Use SHIFT+ENTER to open the menu (new window).
  
  
Instructions Text
  
  

Clear Zone Calculator

This module calculates the required clear zone width. Clear zone is the lateral distance from the edge of the traveled way that should be cleared of any fixed objects. Examples of fixed objects include: signs, trees, concrete structures, and utility poles.

  1. In the gray ribbon on top, select either a Fill Slope or Cut Slope
    1. A fill slope is when the roadway has been built above the original ground line
    2. A cut slope is when the roadway has been dug below the original ground line
    3. If the roadway is on original ground level, consider it a Fill Slope
  2. From drop down menu, select the range of Average Daily Traffic volume for the roadway from the drop-down menu.
  3. Select the Design Speed from the drop-down menu.
    1. If unknown, use the posted speed limit plus up to 10 additional miles per hour.
  4. Enter the slope along the right-side of the roadway (Vertical : Horizontal)
    1. For example, entering 1:4 means that the ground rises 1 vertical foot for every 4 horizontal feet
  5. Click the "Calculate" button
  6. The design clear zone width will be displayed in the white box.
  7. To remove all entries and calculations, click the "Reset" button.

By checking the box for "Horizontal Curve", you can add factors to adjust the clear zone width for roadway curvature.

  1. Check the box for "Horizontal Curve"
  2. In the gray ribbon on top, select either a Fill Slope or Cut Slope
    1. A fill slope is when the roadway has been built above the original ground line
    2. A cut slope is when the roadway has been dug below the original ground line
    3. If the roadway is on original ground level, consider it a Fill Slope
  3. From drop down menu, select the range of Average Daily Traffic volume for the roadway from the drop-down menu.
  4. Select the Design Speed from the drop-down menu.
    1. If unknown, use the posted speed limit plus up to 10 additional miles per hour.
  5. Select the radius of the curve from the drop-down menu
  6. Enter the slope along the right-side of the roadway (Vertical : Horizontal)
    1. For example, entering 1:4 means that the ground rises 1 vertical foot for every 4 horizontal feet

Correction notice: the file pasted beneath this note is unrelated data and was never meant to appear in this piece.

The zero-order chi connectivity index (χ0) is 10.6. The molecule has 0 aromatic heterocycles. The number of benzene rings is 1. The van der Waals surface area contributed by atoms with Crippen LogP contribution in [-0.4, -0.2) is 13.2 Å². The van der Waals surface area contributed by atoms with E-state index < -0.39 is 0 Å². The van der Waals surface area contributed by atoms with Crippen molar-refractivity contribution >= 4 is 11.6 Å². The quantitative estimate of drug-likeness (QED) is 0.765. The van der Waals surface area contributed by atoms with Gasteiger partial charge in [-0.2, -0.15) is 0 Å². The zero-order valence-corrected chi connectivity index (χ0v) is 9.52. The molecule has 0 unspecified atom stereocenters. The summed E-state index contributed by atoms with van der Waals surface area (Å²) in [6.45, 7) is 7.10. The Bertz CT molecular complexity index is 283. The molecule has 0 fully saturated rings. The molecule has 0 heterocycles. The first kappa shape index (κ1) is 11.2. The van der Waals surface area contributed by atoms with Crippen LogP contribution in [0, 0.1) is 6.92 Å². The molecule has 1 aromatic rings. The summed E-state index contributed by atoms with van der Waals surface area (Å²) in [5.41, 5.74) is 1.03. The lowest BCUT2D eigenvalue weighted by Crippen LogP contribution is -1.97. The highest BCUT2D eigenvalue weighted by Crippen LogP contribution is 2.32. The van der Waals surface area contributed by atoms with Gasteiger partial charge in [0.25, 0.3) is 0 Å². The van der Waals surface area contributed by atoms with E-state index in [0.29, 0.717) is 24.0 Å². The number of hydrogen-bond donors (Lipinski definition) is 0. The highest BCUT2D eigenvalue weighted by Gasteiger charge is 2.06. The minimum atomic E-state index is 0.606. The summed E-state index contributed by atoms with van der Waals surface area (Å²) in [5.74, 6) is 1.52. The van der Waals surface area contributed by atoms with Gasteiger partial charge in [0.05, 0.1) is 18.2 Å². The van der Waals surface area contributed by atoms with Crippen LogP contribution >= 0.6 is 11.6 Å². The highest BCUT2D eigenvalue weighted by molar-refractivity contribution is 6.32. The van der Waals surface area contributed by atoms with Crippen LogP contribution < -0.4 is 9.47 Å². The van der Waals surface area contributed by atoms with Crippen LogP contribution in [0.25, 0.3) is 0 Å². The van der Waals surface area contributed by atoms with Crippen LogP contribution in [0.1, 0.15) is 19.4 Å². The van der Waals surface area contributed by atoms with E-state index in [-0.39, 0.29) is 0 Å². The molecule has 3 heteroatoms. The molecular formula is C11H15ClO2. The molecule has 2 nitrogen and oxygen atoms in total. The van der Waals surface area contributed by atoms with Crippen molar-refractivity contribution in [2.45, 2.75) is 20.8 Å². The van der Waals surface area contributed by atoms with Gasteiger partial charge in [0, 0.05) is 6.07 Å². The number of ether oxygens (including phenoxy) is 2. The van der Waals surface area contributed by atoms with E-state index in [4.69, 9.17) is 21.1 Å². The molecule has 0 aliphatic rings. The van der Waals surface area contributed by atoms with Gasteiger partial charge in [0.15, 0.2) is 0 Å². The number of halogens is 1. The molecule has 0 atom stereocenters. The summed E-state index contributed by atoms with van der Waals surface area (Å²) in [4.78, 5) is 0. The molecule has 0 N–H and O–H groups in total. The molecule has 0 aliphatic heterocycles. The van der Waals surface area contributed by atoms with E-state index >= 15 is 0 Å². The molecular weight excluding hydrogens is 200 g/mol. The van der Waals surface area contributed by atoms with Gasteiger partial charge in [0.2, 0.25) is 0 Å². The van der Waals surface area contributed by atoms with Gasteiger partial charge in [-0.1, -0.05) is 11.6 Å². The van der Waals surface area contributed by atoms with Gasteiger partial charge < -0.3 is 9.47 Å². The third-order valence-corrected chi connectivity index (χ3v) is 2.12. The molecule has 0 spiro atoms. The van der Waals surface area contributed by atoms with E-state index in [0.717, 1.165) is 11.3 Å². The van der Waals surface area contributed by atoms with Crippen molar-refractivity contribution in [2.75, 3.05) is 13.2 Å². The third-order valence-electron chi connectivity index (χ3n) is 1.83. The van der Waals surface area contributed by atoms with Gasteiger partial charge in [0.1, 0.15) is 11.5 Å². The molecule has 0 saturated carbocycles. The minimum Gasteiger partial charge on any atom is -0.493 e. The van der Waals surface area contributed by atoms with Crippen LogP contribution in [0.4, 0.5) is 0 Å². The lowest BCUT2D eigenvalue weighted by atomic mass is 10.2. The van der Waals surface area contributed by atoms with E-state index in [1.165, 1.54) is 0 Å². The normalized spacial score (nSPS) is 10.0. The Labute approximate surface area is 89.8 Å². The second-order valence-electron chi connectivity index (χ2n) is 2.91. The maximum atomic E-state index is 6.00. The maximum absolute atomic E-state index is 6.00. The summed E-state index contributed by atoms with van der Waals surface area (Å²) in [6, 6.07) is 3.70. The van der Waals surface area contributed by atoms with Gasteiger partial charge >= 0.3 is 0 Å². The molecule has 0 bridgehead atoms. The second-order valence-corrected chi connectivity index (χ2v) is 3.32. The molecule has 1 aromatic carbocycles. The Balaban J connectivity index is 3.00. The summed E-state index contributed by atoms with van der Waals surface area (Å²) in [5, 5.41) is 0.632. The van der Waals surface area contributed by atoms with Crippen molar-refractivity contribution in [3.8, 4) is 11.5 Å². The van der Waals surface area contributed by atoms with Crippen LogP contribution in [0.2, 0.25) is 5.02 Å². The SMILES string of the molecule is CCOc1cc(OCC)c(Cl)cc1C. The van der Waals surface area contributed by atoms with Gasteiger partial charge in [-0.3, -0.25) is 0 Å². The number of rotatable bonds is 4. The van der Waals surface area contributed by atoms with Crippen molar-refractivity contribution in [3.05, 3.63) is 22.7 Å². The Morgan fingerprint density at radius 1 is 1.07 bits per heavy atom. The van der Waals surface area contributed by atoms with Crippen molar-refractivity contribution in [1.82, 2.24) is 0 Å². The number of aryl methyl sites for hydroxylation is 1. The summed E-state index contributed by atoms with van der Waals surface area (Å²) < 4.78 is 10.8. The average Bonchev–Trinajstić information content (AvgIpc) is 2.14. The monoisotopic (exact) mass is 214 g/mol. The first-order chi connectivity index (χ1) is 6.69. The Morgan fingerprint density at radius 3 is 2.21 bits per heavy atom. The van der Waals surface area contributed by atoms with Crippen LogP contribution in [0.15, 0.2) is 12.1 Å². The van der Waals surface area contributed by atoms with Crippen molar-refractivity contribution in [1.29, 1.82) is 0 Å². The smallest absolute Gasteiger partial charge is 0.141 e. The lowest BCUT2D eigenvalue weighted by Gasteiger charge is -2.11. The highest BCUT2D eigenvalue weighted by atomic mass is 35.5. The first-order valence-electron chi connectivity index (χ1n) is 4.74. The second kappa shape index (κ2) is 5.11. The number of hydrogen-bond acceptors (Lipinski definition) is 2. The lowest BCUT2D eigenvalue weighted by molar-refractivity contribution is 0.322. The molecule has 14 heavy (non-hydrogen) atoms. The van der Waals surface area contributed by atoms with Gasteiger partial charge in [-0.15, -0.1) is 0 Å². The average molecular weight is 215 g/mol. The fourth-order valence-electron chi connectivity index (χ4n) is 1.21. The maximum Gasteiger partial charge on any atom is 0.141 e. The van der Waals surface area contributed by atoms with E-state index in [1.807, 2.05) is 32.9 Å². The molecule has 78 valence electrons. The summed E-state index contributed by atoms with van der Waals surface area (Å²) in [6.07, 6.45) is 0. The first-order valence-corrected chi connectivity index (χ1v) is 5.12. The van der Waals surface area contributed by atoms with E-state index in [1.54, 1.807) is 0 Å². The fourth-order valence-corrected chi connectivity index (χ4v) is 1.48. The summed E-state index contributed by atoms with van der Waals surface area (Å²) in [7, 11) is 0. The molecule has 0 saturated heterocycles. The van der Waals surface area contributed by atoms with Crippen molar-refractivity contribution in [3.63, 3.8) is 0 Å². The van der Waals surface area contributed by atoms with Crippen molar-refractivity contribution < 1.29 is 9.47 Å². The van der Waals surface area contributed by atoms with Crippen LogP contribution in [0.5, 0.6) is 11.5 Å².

7. Click the "Calculate" button
  8. The adjusted clear zone width for the curve will be displayed in the white box on the lower right corner.
    1. The design clear zone width for a tangent section with similar attributes will be displayed in the white box at the upper left. This is the same value that is calculated if the "Horizontal Curve" box is left unchecked
  9. To remove all entries and calculations, click the "Reset" button.
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Lateral Placement Calculator

This module calculates the recommended offset distance for guardrail placement based on the roadway speed and minimum deflection distance based on the type of barrier installed. The first output is the offset to the "shy line" which determines how far from the roadway the barrier should be placed. The second output is the offset to the nearest roadside obstacle.

  1. Select the type of barrier to be installed from the drop-down menu.
  2. Select the design speed from the drop-down menu.
    1. If the design speed is not known, use the posted speed limit plus up to 10 additional mph.
  3. Click the "Calculate" button
  4. The minimum offset to the shy line will appear in the upper white box.
  5. The minimum offset to the nearest roadside obstacle will appear in the lower white box.
  6. To remove all entries and calculations, click the "Reset" button.

Notes on barrier type:

  • Flexible System barriers are the most commonly guardrail but require the largest offset to the obstacle.
  • Semi-Rigid Systems are used when the offset to the obstacle is limited.
  • Rigid Systems are used when the obstacle is very close to or against the roadway.
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Run-out Length Calculator

This module calculates the run-out length for a vehicle leaving the roadway. The run-out length is the distance, parallel to the roadway, that a vehicle travels after leaving the roadway before it can come to a stop. This value is used to calculate the length-of-need of roadside barrier to protect errant vehicles from a hazard.

  1. Select the approximate design speed from the drop-down menu.
  2. Select the range of average daily traffic from the drop-down menu.
  3. Click the "Calculate" button
  4. The design length of run-out will be displayed in the white box.
  5. To remove all entries and calculations, click the "Reset" button.
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​Barrier Warrants – Embankment Calculator

This module determines whether a roadside barrier (such as guardrail or concrete barrier) is warranted based on the height and steepness of the embankment and the roadway traffic volume. Other factors may warrant roadside barrier such as the presence of clear zone hazards. This calculator should not be misunderstood as being the only determining factor in the warranting of roadside barrier. It is only to determine if the embankment warrants barrier.

  1. Select the range of average daily traffic volume using the first drop-down menu
  2. Select the slope of the embankment from the second drop-down menu
    1. A higher horizontal dimension equates to a flatter slope
  3. Enter the height of the embankment in the right-most entry box
    1. This is measured from the top edge of the embankment down to the toe of the slope (in feet)
  4. Click the "Calculate" button
  5. The white box at the bottom of the module will display either "Barrier Warranted" or "Barrier Not Warranted".
  6. To remove all entries and calculations, click the "Reset" button.
Approved